Is Intel's US factory pledge all that it seems?
Brian Krzanich cites new tax regime as impetus for Fab24, delights Trump
Intel will be investing $7 billion in creating a US-based manufacturing facility that's expected to create 3,000 new jobs, CEO Brian Krzanich announced at the White House last night.
"It's an honour to be here today representing Intel and to be able to announce our $7 billion investment in our newest, most advanced factory - Fab42 in Chandler, Arizona," Krzanich said.
"Fab42 is an investment in Intel, but also the US's future in innovation and leadership in the semiconductor industry," he went on. "Fab42 will employ approximately 3,000 direct high-paying, high-wage, high-tech jobs at its peak, and over 10,000 people in the Arizona area in support of the factory."
President Trump expressed his support for the plan, stating it was a "great thing for Arizona. Unbelievable company and product, and we're very happy. And I can tell you the people of Arizona are very happy". He also sent out a tweet, personally thanking Krzanich for investing in "American innovation and jobs".
However, the news may not be the revelation that it initially appears to be. In fact, Intel initially announced the creation of the Fab42 facility six years ago, in February 2011. The project was originally scheduled for completion in 2013 but was put on indefinite hold in 2014.
When asked why Intel is choosing now to re-start the project, Krzanich said: "It's really in support of the tax and regulatory policies that we see the administration pushing forward that really make it advantageous to do manufacturing in the US." This implies that Trump played some role in Intel's decision to resume construction on the factory.
Instead of being an endorsement of Trump and his policies, another explanation for Intel's sudden interest in finishing the project is this is the first time they've been able to afford it since its original announcement.
The timing of the decision happens to coincide well with a general improvement in the state of the company's balance sheet. When the Arizona factory was announced in 2011, the company was flush with cash from its record sales the previous year, but that cash had largely dried up by the time the project was halted in 2014.
Tech innovation in the 2010s was driven primarily by the mobile computing revolution - a trend that passed Intel by. While tablets and smartphones got more and more successful, traditional PC and laptop sales suffered and not until last year did Intel's sales recover to the level they were at when Fab42 was first announced.
Investing in new manufacturing is likely to be an increasingly urgent priority for Intel. While sales have improved, it's now become clear that the continually-shrinking PC market will not be enough to support the company for much longer. Intel has been making big bets on the chips powering emergent technologies such as wearables, AI and self-driving cars.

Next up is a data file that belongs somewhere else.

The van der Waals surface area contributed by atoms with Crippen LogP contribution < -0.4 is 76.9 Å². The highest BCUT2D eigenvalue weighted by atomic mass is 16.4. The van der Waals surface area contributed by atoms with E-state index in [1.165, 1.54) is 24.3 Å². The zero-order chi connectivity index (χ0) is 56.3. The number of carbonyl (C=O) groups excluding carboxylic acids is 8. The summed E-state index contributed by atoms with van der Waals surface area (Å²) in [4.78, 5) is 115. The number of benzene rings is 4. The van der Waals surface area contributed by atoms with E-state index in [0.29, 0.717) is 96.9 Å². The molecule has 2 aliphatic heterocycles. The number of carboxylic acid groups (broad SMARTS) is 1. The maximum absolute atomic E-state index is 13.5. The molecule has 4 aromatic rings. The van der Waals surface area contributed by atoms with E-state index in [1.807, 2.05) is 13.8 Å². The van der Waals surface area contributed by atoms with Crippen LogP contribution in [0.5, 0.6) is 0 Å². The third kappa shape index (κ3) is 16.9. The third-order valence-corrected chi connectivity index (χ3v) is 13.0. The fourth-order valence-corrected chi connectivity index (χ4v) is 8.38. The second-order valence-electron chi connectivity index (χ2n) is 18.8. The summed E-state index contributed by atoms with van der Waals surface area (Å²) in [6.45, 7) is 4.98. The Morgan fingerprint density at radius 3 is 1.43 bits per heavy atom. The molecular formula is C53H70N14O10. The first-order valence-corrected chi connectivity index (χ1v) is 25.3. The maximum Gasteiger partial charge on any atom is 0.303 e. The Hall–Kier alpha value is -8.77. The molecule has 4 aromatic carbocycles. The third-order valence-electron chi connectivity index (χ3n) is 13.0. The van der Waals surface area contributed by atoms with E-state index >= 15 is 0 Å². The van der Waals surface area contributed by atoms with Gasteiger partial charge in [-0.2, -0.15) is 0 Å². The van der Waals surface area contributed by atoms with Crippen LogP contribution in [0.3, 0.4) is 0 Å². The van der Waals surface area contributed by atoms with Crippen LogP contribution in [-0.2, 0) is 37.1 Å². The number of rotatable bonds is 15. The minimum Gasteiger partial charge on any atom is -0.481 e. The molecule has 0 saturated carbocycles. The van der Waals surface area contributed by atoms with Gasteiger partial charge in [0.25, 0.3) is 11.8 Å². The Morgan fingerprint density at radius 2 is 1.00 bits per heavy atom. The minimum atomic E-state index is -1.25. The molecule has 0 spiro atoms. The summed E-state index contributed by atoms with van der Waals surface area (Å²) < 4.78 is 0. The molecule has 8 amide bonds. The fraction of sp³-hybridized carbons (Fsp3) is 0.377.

However, in order to sustain this business, the company will need new manufacturing capabilities - possibly including new extreme ultraviolet lithography tools, which are big enough to fill an entire 747 and would likely need to be housed in purpose-built plants.
Despite Krzanich promising a total of 13,000 new jobs as a result of the new factory, the news is also not an indication that Intel is going to start bringing Jobs back to the US. As Krzanich was keen to point out, most of the company's R&D and manufacturing operations are already stateside.
"Intel is very proud of the fact that the majority of our manufacturing is here in the U.S. and the majority of our research and development is here in the US, while over 80% of what we sell is sold outside of the US," he said.
"We're consistently one of the top five exporters in the country and one of the top two research and development spenders in the United States. And we've been able to do that even while the regulatory and tax policies have disadvantaged us in the past relative to the competition we have across the world."
It's worth remembering, too, that the company announced a round of 12,000 global layoffs last year. While it's still unknown what proportion of that will affect US workers, it's likely to be sizeable given that the majority of its staff are based in America.
In essence, this announcement is largely Intel breathing new life into an old plan and while it may be the silver bullet the company needs, it seems unlikely that Trump had much of a hand in it - although he is evidently happy accepting the credit.
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